His reference to Enver Pasha, the defense minister and chief of staff of the Ottoman Empire during World War I and an important historical figure, implies that the CHP leader is accusing the Justice and Development Party (AK Party) government of pursuing imperial policies of the Ottoman Empire. The Enver Pasha doctrine symbolizes assertive policies that culminated in disasters.
The day Kılıçdaroğlu made this reference to Davutoğlu, I, in my column published in the Zaman daily, made an analogy between the current AK Party administration and the Committee of Union and Progress (CUP) government ruling the Ottoman Empire between 1908 and 1918 and referred to Enver Pasha, the number one figure of this period. Some attempts were made to relate to Kılıçdaroğlu’s “Enver Jr.” remark. What really matters is to recall this legacy and take a look at the Middle East policy from a historical perspective. Enver Pasha is a great name that deserves a refresher of our memories.
The CUP government, under the leadership of the three Pashas -- Enver, Talat and Cemal -- was the rising star of the last stage of the Ottoman Empire. The Armenian deportation was their plan. Interestingly, they made the first attempt to transition to a multiparty system. They ended the 33-year-long rule of Abdülhamid II through a military coup and administered the state relying on coercion and intimidation. They made a pact with the Germans and entered World War I. In a very short time, they modernized the army, converting it into a strong instrument that was effective on the battleground. The War of Gallipoli is their success. In the end, they were defeated. Two of these three men were killed by Armenian assassins, whereas Enver Pasha was murdered by the Soviet military in Central Asia.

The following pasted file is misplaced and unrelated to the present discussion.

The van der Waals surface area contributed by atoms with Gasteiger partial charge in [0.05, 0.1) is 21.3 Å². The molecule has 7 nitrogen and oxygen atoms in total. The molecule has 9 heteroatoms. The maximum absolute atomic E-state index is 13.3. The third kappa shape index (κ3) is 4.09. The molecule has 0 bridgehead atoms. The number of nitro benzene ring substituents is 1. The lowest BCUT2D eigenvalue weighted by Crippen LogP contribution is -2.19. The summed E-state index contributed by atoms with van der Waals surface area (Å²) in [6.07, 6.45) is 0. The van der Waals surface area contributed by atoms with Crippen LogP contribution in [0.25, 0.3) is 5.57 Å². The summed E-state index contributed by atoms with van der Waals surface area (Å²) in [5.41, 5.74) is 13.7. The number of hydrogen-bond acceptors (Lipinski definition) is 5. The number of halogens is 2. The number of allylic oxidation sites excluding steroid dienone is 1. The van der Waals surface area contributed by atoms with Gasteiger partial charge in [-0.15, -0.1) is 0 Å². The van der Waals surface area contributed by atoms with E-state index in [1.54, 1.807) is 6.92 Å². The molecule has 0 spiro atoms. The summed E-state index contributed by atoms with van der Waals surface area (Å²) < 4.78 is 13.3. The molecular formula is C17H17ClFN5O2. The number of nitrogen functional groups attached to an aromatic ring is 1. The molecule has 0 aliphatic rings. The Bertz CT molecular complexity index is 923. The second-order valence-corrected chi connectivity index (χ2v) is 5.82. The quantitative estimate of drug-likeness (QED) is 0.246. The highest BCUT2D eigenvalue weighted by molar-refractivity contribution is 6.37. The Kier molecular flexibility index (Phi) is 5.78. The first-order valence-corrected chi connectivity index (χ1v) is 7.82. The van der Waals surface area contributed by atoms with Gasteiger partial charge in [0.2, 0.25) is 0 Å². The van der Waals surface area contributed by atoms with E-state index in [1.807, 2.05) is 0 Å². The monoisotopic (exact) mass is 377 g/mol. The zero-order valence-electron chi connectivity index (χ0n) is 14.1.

Enver Pasha was a young and idealistic military serviceman. He had great ambitions. But he was not realistic. He led a life in pursuit of Pan-Turkism and Pan-Islamism. The name of Enver Pasha symbolizes unrealistic adventurers detached from reality. His style is seen as adventurous in foreign policy.
The name and personality of Enver Pasha are part of the key to becoming a great state in the minds of military servicemen. For this reason, during the civil war in Tajikistan after the collapse of the Soviet Union, the body of Enver Pasha was exhumed and taken to İstanbul by a military operation where his body and ideals were preserved and honored. In short, the state views him as significant in the field of foreign policy.
But still, it is not proper to make an analogy between Davutoğlu and Enver Pasha. Davutoğlu’s policy is not Pan-Turkism. Davutoğlu’s doctrine, focusing on the Islamic world, is closer to Abdülhamid’s foreign policy style. Like the one pursued by Abdülhamid, it is realistic and wise. Likewise, it is similar to Abdülhamid’s style in one more respect: patience.
The current stage of Turkey’s Syria policy refers to the end of a game. The game is not over yet. Turkey has made proper moves in this conundrum. This calculation will be justified when the Assad regime is gone.
It is not possible to deny the Ottoman imprints in Davutoğlu’s policy. However, these imprints were borrowed from Abdülhamid’s regional policy, not from the policies of the CUP.